Pioner Cinema » Microcosmos
  • Documentary
  • |
  • 1996
  • |
  • 75 min.
  • |
  • France
  • director: Claude Nuridsany, Marie Pérennou
  • cast:
  • language: In the original with Russian subtitles
  • restrictions: 0+

Part of the “At the Cinema, At Last” Festival.

The Children's Pioner lecture series presents the restored version of “Microcosmos,” a sensational tale about the natural kingdom which introduced a new vision of the fragile yet enduring world around us.

First shown at the 1996 Cannes Film Festival, “Microcosmos” collected an enormous quantity of prizes around the world and became one of the most popular films in the history of cinema.

The film will be presented with commentary by repeat lecturer and biologist Ilya Kolmanovsky (SCREENING AT 11:30 ONLY, PLEASE PAY ATTENTION WHLIE CHOOSING THE TIME ON THE SCHEDULE).

French biologists and filmmakers needed about nine years to film this story about the “microcosmos” – a world invisible to the naked eye, but accessible via microscopes and microphones. The beauty and technical perfection of the film astound: exquisite motion control technology, once used in the filming of “Star Wars,” allowed them to move a 300kg camera tenths of millimeters. And the combination of field and studio scenes in the Pyrenees created an effect just as true to life as it was mystical: as though we, gigantic people, without realizing it, are living in a world of fantasies, created by nature and now come to life.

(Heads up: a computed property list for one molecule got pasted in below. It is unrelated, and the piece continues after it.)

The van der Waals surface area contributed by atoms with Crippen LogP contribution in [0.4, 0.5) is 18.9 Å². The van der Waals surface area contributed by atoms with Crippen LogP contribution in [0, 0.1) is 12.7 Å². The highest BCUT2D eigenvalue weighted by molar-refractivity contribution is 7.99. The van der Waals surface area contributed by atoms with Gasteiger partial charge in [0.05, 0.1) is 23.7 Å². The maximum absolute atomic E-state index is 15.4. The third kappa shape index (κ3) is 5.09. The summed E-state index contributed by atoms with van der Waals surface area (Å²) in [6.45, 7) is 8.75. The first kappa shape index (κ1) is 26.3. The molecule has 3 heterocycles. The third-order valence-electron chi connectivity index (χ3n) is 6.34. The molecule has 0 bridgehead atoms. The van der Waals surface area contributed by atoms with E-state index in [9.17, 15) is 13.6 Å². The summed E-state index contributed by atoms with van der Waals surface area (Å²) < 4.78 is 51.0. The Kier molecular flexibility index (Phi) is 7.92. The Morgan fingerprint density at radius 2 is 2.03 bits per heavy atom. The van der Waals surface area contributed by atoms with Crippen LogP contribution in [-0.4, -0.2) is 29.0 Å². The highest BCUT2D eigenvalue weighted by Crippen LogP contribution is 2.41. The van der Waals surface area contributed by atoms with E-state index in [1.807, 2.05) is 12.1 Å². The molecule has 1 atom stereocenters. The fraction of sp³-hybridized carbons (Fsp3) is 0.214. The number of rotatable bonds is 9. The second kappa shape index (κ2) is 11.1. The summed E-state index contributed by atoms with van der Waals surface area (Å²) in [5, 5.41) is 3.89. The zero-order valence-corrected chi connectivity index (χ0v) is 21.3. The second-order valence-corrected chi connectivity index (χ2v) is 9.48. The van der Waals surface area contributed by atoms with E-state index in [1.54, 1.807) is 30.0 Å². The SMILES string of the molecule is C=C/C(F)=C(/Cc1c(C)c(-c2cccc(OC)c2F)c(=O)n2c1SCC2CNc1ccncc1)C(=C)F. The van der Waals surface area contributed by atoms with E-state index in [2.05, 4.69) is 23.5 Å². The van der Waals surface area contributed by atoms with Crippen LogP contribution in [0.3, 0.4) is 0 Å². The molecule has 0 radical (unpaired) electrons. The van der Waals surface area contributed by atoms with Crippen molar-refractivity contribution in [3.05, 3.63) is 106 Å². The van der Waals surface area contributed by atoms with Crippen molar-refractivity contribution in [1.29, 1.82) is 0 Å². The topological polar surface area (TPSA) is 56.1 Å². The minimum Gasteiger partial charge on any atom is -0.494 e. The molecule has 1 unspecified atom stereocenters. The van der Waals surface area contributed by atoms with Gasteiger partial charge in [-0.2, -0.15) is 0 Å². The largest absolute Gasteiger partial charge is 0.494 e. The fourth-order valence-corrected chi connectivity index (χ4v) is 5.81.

As is the case with contemporary drone technology, Claude Nuridsany and Marie Pérennou show audiences a world without man. But unlike with the aforementioned drones, the world of these French naturalists is inhabited entirely by thinking creatures. These grass dwellers life their own life, full of movement and sound, whose trajectories and meanings are determined by nature itself.

Laurent Quaglio’s sound design and composer Bruno Coulais’ music expose the drama of the visible and audible, without changing the essence of the phenomena: be it love, fighting, searching, or death, they remind us of wars, ballet, and the theatre, but only because art itself was at the very beginning inspired by nature.

After a break for cocoa and cookies, a teacher from the TsEKh School of Contemporary Dance will work with the children.

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